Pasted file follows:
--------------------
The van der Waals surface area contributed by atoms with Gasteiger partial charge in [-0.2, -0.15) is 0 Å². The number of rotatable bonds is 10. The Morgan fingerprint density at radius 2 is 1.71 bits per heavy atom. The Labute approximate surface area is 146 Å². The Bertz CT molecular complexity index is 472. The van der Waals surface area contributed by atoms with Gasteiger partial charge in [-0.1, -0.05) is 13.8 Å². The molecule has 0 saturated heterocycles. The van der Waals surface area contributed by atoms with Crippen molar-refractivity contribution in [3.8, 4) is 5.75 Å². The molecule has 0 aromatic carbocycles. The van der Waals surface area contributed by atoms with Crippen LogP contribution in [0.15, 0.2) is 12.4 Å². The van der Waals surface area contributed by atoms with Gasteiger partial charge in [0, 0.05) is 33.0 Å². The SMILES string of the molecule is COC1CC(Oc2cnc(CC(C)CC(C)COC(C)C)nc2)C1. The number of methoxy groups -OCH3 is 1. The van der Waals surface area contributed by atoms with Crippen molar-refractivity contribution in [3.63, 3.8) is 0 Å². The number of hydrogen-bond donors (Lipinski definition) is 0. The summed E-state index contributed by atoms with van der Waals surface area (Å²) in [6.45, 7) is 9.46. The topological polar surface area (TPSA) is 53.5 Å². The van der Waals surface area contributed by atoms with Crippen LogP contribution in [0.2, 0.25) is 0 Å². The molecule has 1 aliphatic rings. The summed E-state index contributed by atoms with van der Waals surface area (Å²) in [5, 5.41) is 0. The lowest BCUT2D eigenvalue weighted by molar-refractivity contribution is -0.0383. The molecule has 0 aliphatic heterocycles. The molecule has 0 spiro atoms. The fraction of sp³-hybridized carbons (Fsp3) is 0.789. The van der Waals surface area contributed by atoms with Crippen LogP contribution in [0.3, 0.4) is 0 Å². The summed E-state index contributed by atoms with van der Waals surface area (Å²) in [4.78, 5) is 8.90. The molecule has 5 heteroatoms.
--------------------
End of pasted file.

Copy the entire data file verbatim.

The van der Waals surface area contributed by atoms with Gasteiger partial charge in [-0.2, -0.15) is 0 Å². The number of rotatable bonds is 10. The Morgan fingerprint density at radius 2 is 1.71 bits per heavy atom. The Labute approximate surface area is 146 Å². The Bertz CT molecular complexity index is 472. The van der Waals surface area contributed by atoms with Gasteiger partial charge in [-0.1, -0.05) is 13.8 Å². The molecule has 0 saturated heterocycles. The van der Waals surface area contributed by atoms with Crippen molar-refractivity contribution in [3.8, 4) is 5.75 Å². The molecule has 0 aromatic carbocycles. The van der Waals surface area contributed by atoms with Crippen LogP contribution in [0.15, 0.2) is 12.4 Å². The van der Waals surface area contributed by atoms with Gasteiger partial charge in [0, 0.05) is 33.0 Å². The SMILES string of the molecule is COC1CC(Oc2cnc(CC(C)CC(C)COC(C)C)nc2)C1. The number of methoxy groups -OCH3 is 1. The van der Waals surface area contributed by atoms with Crippen molar-refractivity contribution in [3.63, 3.8) is 0 Å². The number of hydrogen-bond donors (Lipinski definition) is 0. The summed E-state index contributed by atoms with van der Waals surface area (Å²) in [6.45, 7) is 9.46. The topological polar surface area (TPSA) is 53.5 Å². The van der Waals surface area contributed by atoms with Crippen LogP contribution in [0.2, 0.25) is 0 Å². The molecule has 1 aliphatic rings. The summed E-state index contributed by atoms with van der Waals surface area (Å²) in [5, 5.41) is 0. The lowest BCUT2D eigenvalue weighted by molar-refractivity contribution is -0.0383. The molecule has 0 aliphatic heterocycles. The molecule has 0 spiro atoms. The fraction of sp³-hybridized carbons (Fsp3) is 0.789. The van der Waals surface area contributed by atoms with Crippen LogP contribution in [0.3, 0.4) is 0 Å². The summed E-state index contributed by atoms with van der Waals surface area (Å²) in [4.78, 5) is 8.90. The molecule has 5 heteroatoms.